The Underground Youth: Montage Images of Lust and Fear – album review
The Underground Youth: Montage Images of Lust and Fear
Fuzz Club Records
Out 29 March 2019
CD / LP / DL
Berlin-via-Manchester goth rock The Underground Youth brainwashes its cult following with a composite of haunting commentary about sex, horror and angst.
By any band’s standards, nine records released in ten years is a sterling return. However, in their first release for two years, The Underground Youth’s atmospheric return drifts under the closed doors of the mainstream like a toxic gas ambushing the nervous system.
New record, Montage Images of Lust and Fear, is filled with stirring, emotive, bleak soundscapes which could deftly accompany any current horror film. With indisputable influence from Nick Cave/The Birthday Party, frontman Craig Dyer gravely croons on solemn opener Sins: “I joined a well-known cult and I was crucified”. It could almost be a passage lifted directly from Cave’s autobiography.
The pseudo-schizophrenic, off-kilter guitars which feature on Last Exit To Nowhere and Blind II inflame the record like woven twigs beneath a Wickerman, while bass and guitar dance round the burning effigy like witches during intense sections of Blind.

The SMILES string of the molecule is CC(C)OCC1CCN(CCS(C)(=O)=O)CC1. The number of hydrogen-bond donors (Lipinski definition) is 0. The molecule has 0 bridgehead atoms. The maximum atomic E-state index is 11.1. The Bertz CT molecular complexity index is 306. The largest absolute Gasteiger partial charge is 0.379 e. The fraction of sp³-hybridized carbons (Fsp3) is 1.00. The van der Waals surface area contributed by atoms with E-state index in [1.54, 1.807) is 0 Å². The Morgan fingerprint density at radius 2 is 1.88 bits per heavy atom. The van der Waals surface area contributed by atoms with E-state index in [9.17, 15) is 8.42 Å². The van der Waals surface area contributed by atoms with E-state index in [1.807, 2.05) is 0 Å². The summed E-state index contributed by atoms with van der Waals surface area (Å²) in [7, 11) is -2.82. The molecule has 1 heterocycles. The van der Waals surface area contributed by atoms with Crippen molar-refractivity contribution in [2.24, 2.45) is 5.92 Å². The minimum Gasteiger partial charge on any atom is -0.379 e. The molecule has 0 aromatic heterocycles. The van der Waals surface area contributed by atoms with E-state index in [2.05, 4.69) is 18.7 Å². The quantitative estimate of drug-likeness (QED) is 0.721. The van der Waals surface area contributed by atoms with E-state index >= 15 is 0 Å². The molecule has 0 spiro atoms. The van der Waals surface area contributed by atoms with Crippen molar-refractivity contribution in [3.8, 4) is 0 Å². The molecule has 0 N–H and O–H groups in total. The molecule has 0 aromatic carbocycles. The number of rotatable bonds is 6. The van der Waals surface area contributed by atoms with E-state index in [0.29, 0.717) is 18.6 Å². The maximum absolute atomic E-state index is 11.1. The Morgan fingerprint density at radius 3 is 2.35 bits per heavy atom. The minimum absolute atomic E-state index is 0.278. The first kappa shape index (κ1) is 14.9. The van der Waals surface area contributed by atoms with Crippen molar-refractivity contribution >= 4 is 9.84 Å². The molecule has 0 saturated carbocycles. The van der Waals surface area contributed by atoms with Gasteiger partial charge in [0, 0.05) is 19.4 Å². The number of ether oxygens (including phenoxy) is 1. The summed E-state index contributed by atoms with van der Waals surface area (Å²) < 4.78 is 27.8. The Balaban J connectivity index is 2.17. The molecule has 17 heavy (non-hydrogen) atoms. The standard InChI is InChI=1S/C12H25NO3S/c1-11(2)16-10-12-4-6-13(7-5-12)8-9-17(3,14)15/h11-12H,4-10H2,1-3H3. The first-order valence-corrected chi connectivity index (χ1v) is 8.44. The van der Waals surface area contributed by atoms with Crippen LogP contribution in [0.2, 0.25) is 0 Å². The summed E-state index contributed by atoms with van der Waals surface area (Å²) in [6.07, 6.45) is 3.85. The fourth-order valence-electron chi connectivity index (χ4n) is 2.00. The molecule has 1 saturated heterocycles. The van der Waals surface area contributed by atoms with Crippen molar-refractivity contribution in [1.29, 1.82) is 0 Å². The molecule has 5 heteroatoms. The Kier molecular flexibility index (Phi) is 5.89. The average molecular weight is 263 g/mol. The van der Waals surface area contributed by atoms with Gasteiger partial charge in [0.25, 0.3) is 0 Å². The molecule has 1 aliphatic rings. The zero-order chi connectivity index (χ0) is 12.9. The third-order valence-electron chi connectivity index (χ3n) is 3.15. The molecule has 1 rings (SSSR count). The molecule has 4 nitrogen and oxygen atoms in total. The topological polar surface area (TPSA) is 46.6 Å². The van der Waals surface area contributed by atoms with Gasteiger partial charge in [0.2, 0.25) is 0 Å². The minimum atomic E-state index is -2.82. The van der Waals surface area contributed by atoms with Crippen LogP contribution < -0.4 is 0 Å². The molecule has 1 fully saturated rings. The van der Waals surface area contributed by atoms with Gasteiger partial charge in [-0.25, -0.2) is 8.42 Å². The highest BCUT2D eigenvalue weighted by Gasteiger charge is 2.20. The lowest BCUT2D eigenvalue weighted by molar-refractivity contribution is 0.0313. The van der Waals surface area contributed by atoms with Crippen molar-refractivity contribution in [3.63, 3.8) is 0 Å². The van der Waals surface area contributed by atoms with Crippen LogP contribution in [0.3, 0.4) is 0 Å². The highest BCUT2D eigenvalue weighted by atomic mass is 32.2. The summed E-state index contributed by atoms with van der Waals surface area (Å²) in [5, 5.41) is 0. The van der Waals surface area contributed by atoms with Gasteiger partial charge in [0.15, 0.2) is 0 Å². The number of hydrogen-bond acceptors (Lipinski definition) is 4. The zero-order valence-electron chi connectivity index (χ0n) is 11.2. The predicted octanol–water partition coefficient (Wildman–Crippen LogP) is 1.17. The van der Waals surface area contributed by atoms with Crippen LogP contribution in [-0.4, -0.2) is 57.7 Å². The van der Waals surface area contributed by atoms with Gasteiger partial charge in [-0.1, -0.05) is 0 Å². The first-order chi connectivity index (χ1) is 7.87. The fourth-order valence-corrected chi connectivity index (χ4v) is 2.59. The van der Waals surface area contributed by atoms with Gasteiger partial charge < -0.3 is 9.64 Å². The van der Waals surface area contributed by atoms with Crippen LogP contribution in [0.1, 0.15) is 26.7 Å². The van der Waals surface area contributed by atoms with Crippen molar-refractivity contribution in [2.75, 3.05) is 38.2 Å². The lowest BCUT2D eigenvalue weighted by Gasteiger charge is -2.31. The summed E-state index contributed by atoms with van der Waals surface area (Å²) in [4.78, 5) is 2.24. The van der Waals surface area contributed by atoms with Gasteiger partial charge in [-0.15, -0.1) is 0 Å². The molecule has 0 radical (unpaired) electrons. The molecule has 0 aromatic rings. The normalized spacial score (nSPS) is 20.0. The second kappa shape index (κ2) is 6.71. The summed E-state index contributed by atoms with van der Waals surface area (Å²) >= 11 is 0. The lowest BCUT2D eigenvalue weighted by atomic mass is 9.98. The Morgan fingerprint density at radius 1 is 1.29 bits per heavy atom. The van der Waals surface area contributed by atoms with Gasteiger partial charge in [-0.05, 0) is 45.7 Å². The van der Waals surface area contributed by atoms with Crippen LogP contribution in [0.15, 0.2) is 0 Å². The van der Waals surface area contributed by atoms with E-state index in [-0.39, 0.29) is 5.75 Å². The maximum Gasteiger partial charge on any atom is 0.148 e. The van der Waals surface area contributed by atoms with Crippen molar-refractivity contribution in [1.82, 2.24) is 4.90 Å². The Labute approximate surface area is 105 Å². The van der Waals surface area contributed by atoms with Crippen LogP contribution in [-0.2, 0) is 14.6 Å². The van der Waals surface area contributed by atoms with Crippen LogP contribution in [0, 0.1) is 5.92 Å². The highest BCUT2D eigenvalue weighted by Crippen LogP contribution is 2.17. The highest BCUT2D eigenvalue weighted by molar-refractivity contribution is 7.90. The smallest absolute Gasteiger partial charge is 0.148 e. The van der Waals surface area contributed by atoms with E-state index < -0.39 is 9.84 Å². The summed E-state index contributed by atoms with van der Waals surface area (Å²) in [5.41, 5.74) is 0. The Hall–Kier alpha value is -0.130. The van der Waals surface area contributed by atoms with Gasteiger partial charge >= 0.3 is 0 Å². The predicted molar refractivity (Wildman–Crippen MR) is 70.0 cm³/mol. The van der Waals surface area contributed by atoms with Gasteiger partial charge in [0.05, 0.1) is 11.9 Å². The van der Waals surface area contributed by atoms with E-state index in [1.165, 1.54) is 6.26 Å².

This is not just a montage to fear though. In haunting ballads “where candlelight dances”, The Death of the Author rumbles like Jim Morrison’s lyricism in The End. Only this scuffles to reach the poetic heights of The Doors frontman. Perhaps the murderous dogma isn’t quite as polished as the macabre intent, with the lustful-nee-romantic ballad Too Innocent To Be True far more effective with the use of Kristof Hahn (Swans) lap steel guitar. This is also true on I Can’t Resist, with Dyer’s wife Olya slamming drums to powerful effect as he howls like an animal in heat, distorted by the raw, sex appeal of its target.
Torch song This Anaesthetised signals the record’s cessation with a heartfelt narration of a world losing consciousness before fading to static, as if a remote control can be used to swap between emotions. While lyrically sparse, this is an effective choice for album closer.
With twenty-five countries to visit, The Underground Youth have nearly perfected filling the void which The Birthday Party left behind, alongside Cave’s projects The Bad Seeds and Grinderman. Post-punk intensity never sounded so supernatural.
UK Tour Dates
23/04 UK GLASGOW Broadcast
25/04 IE DUBLIN The Grand Social
26/04 UK MANCHESTER Soup Kitchen
27/04 UK LONDON Test Pressing Festival
28/04 UK BRISTOL The Lanes